Poor Miss Finch
Poor Miss Finch (1872) by Wilkie Collins is a novel about a young blind woman who temporarily regains her sight while finding herself in a romantic triangle with two brothers.
|Preceded by||The Moonstone|
|Followed by||The Law and the Lady|
Twenty-one-year-old Lucilla Finch, the independently wealthy daughter of the rector of Dimchurch, Sussex, has been blind since infancy. Shortly after the narrator, Madame Pratolungo, arrives to serve as her paid companion, Lucilla falls in love with Oscar Dubourg, her shy and reclusive neighbour, also wealthy, who devotes himself to craftsmanship in precious metals.
After being attacked and knocked unconscious by robbers, Oscar is nursed by Lucilla and falls in love with her, and the couple become engaged. Their plans are jeopardized by Oscar's epilepsy, a result of the blow to his head. The only effective treatment, a silver compound, has the side-effect of turning his skin a permanent, dark blue-grey. Despite her blindness, Lucilla suffers a violent phobia of dark colours, including dark-complexioned people, and family and friends conceal Oscar's condition from her.
Meanwhile, Oscar's twin brother, Nugent, returns from America, where he has dissipated his fortune pursuing a career as a painter. Oscar is devoted to his brother, who is as outgoing, confident and charming as Oscar is diffident and awkward. Knowing of Lucilla's blindness, Nugent has arranged for her to be examined by a famous German oculist, Herr Grosse. Herr Grosse and an English oculist each examine Lucilla but disagree on her prognosis. Lucilla elects to be operated on by Herr Grosse, who believes he can cure her. After the operation, but before the bandages are taken off, Madame Pratolungo pressures Oscar into telling Lucilla of his disfigurement, but his nerve fails and, instead, he tells her it is Nugent who has been disfigured.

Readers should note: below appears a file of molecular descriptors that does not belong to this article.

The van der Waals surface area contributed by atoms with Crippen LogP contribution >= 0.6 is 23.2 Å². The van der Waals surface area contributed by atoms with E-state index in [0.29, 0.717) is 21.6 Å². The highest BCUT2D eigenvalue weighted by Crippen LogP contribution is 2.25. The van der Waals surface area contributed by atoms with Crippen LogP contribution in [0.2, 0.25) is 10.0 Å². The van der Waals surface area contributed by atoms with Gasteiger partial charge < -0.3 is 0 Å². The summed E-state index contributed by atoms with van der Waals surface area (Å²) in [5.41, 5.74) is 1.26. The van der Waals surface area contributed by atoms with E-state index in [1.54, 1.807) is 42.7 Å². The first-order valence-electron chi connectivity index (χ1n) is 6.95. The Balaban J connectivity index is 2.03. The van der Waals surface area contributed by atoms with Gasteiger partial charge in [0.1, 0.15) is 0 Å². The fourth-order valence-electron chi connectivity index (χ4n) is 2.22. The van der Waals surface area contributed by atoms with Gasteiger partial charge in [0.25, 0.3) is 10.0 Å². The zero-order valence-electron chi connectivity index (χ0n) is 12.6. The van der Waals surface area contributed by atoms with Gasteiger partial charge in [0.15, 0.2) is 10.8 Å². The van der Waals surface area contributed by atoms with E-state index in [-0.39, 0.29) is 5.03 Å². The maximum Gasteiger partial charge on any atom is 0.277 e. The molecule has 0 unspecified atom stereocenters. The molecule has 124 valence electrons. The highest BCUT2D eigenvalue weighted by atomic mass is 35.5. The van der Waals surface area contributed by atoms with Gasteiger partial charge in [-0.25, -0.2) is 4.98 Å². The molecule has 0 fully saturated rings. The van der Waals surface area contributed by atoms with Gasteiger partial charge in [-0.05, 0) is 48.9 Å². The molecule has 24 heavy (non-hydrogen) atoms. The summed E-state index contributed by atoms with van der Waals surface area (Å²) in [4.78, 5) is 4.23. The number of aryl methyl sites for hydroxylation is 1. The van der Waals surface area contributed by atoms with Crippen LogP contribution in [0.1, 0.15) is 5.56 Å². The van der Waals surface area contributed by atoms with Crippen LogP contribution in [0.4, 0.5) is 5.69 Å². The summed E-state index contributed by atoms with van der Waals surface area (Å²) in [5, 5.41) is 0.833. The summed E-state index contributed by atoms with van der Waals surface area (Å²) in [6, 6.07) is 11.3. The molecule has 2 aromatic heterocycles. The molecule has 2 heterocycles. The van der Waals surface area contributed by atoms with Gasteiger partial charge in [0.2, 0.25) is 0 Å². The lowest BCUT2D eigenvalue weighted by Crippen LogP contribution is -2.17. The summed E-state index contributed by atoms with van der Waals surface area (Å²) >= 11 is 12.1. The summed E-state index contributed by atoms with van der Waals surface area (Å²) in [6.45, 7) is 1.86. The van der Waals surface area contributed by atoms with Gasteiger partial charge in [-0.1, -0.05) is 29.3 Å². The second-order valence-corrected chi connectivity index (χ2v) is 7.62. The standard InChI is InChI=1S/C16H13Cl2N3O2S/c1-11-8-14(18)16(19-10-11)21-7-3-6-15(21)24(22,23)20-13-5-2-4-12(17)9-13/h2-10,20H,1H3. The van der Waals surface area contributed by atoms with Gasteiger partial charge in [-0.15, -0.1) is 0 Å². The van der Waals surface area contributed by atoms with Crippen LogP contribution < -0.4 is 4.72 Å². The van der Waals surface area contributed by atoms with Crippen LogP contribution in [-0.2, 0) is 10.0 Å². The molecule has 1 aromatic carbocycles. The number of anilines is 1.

Nugent is secretly infatuated with Lucilla and now manipulates her into believing that he is Oscar. As Lucilla gradually regains her sight, Herr Grosse forbids family and friends from undeceiving her, since the shock might imperil her recovery. Oscar goes abroad, resigning his fiancée to his brother in despair. Madame Pratolungo intervenes decisively with Nugent, appealing to his conscience and threatening him with exposure if he continues with his plan to marry Lucilla under Oscar's name. He promises to go abroad to find his brother and return him home.
Nugent soon returns to England and tracks Lucilla to the seaside, where, on Herr Grosse's orders, she is staying with her aunt, away from her immediate family. He pressures her to marry as soon as possible, without her family's knowledge, and works to poison her trust in Madame Pratolungo, who is away in Marseilles attending to her wayward father. Detecting but not understanding the change in her supposed fiancé, Lucilla becomes distraught, over-strains her eyes and begins to lose her vision.
In the novel's denouement, Madame Pratolungo locates Oscar with the help of a French detective. His experiences have revealed an unexpected strength of character, and she conceives a new respect for him. The two of them race home to England to stop the marriage while there is still time. Held virtually prisoner at a Dubourg cousin's house, Lucilla is again totally blind. With the help of a kindly servant, she escapes to meet them, immediately recognizes the true Oscar, and is told the full story by Madame Pratolungo. A penitent Nugent returns to America, where he later dies on a polar expedition. Lucilla and Oscar settle in Dimchurch to raise a family, with Madame Pratolungo as her companion. Perfectly content in her blindness, she refuses Herr Grosse's offers to attempt another operation.
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